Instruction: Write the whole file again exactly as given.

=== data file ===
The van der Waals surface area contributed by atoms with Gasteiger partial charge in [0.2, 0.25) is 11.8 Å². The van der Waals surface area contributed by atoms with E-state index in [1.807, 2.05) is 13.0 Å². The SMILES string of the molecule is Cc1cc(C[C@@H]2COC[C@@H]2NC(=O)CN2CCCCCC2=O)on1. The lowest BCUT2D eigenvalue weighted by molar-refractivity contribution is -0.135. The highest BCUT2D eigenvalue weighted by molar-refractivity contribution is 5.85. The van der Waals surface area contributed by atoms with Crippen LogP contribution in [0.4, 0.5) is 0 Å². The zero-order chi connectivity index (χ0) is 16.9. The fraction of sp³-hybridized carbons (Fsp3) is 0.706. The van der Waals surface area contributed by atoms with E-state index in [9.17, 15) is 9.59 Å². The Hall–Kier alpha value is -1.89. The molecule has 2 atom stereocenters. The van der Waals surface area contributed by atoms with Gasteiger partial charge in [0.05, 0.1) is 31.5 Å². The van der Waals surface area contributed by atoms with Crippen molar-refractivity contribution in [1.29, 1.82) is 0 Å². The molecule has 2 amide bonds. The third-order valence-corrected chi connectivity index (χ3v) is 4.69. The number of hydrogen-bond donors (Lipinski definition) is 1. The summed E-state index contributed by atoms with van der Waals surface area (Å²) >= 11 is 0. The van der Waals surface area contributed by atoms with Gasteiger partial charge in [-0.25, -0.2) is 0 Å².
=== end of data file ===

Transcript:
The van der Waals surface area contributed by atoms with Gasteiger partial charge in [0.2, 0.25) is 11.8 Å². The van der Waals surface area contributed by atoms with E-state index in [1.807, 2.05) is 13.0 Å². The SMILES string of the molecule is Cc1cc(C[C@@H]2COC[C@@H]2NC(=O)CN2CCCCCC2=O)on1. The lowest BCUT2D eigenvalue weighted by molar-refractivity contribution is -0.135. The highest BCUT2D eigenvalue weighted by molar-refractivity contribution is 5.85. The van der Waals surface area contributed by atoms with Crippen LogP contribution in [0.4, 0.5) is 0 Å². The zero-order chi connectivity index (χ0) is 16.9. The fraction of sp³-hybridized carbons (Fsp3) is 0.706. The van der Waals surface area contributed by atoms with E-state index in [9.17, 15) is 9.59 Å². The Hall–Kier alpha value is -1.89. The molecule has 2 atom stereocenters. The van der Waals surface area contributed by atoms with Gasteiger partial charge in [0.05, 0.1) is 31.5 Å². The van der Waals surface area contributed by atoms with Crippen molar-refractivity contribution in [1.29, 1.82) is 0 Å². The molecule has 2 amide bonds. The third-order valence-corrected chi connectivity index (χ3v) is 4.69. The number of hydrogen-bond donors (Lipinski definition) is 1. The summed E-state index contributed by atoms with van der Waals surface area (Å²) >= 11 is 0. The van der Waals surface area contributed by atoms with Gasteiger partial charge in [-0.25, -0.2) is 0 Å².